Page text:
NEW YORK (NYTIMES) - Sinead O'Connor is alone, which is how she prefers to be. She has been riding out the pandemic in a tiny village on an Irish mountaintop, watching murder shows, buying fairy-garden trinkets online and mainlining American news on CNN.
On a recent overcast afternoon, she had a navy hijab arranged over her shaved head and a cigarette permanently installed between her fingertips, and when she leaned over an iPad inside her all-glass conservatory, she looked as if she had been hermetically sealed into her own little world.
"I'm lucky," she said, "because I enjoy my own company."
Her cottage was appointed in bright, saturated colors that leapt out from the monotonous backdrop of the Irish sky with the surreal quality of a pop-up book.
Bubble-gum roses lined the windows, and the Hindu goddess Durga stretched her eight arms across a blanket on a cosy cherry couch. When O'Connor, 54, gave me a little iPad tour during our video interview, the place seemed to fold in on itself: The flowers were fake ones she bought on Amazon.com and her pair of handsome velvet chairs were not made for sitting.
"Deliberately, I bought uncomfortable chairs, because I don't like people staying long," she said. "I like being on my own."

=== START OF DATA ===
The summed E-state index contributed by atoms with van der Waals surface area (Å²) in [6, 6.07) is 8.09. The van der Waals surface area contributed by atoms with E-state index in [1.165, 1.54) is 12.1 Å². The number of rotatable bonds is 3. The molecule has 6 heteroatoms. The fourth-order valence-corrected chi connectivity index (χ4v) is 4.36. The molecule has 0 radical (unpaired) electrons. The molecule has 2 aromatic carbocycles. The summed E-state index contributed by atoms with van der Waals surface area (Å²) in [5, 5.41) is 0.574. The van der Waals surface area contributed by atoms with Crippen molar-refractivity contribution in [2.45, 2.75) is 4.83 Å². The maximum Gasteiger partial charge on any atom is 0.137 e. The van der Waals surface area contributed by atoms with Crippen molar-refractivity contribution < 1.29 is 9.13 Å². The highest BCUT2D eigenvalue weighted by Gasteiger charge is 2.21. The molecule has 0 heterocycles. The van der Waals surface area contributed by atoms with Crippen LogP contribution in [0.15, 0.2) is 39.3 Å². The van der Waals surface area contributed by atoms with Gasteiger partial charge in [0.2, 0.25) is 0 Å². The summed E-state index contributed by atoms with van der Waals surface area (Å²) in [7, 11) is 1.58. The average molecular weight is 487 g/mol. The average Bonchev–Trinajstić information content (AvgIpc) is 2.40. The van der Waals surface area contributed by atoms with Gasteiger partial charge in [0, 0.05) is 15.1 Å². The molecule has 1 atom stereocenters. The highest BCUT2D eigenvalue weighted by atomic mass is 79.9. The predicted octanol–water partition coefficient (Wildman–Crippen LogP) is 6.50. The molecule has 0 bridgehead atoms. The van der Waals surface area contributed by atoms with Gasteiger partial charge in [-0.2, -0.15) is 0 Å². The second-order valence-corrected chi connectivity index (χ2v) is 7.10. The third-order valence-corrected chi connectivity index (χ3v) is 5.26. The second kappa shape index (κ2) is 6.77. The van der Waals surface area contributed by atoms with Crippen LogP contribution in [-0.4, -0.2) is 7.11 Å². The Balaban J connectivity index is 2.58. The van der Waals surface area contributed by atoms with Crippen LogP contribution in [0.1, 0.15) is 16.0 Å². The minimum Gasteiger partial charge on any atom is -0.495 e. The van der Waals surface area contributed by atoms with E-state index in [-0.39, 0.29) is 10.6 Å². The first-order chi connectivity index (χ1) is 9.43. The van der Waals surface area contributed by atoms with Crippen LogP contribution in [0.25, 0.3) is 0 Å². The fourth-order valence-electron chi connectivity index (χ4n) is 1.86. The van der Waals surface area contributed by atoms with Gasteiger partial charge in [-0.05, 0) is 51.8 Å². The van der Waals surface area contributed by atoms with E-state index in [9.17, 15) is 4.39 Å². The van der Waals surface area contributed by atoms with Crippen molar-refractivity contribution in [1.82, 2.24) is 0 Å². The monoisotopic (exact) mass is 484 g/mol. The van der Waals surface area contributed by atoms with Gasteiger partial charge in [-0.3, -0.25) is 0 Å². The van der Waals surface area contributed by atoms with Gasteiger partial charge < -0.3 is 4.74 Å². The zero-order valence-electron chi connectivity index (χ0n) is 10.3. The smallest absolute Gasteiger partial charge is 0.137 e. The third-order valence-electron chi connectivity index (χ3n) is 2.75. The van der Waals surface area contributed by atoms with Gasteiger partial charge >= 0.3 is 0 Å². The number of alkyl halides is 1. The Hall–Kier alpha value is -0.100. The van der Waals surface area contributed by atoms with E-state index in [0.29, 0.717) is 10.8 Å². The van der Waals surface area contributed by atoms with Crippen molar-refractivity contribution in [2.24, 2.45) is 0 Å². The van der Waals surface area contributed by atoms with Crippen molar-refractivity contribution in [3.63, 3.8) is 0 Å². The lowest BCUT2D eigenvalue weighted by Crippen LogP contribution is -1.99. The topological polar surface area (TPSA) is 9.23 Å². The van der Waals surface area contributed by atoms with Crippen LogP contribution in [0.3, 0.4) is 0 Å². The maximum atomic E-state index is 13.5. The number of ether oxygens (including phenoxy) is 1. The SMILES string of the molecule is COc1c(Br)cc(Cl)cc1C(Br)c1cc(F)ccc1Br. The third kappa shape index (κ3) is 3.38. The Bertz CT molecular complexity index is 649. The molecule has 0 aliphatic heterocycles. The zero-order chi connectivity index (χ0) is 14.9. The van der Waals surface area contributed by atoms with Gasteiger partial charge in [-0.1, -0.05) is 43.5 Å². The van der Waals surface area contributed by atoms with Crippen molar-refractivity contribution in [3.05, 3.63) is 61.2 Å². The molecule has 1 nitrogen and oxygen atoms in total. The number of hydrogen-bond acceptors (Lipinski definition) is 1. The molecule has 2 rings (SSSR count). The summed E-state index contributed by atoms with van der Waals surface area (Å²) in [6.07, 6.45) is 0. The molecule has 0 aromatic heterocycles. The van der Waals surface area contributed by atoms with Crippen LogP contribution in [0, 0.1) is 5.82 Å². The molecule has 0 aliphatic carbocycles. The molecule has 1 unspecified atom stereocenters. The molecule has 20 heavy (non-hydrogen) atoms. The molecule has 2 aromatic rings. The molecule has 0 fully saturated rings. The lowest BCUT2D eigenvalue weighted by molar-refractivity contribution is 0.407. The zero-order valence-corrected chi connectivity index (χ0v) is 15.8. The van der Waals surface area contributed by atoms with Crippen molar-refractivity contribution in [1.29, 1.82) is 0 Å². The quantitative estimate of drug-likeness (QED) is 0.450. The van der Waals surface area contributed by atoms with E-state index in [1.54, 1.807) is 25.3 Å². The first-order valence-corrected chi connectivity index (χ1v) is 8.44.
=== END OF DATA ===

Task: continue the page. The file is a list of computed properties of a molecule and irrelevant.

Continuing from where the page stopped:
But she disclosed this with such an impish giggle that it sounded almost like an invitation.
O'Connor is, no matter how hard she tries to fight it, irresistible. She exudes a tender familiarity, thanks to her cherubic smile, her loose tongue and the fact that she happens to possess one of the most iconic heads in pop culture memory.
In the early 1990s, O'Connor became so famous that the very dimensions of her skull seemed inscribed in the public consciousness.
If you remember two things about her, it's that she vaulted to fame with that enduring close-up in the video for her version of Nothing Compares 2 U - and then, that she stared down a Saturday Night Live camera, tore up a photo of Pope John Paul II and killed her career.
But O'Connor doesn't see it that way. In fact, the opposite feels true. Now, she has written a memoir, Rememberings, that recasts the story from her perspective.
"I feel that having a No. 1 record derailed my career," she writes, "and my tearing the photo put me back on the right track."
O'Connor saw herself as a protest-singing punk. When she ascended to the top of the pop charts, she was trapped.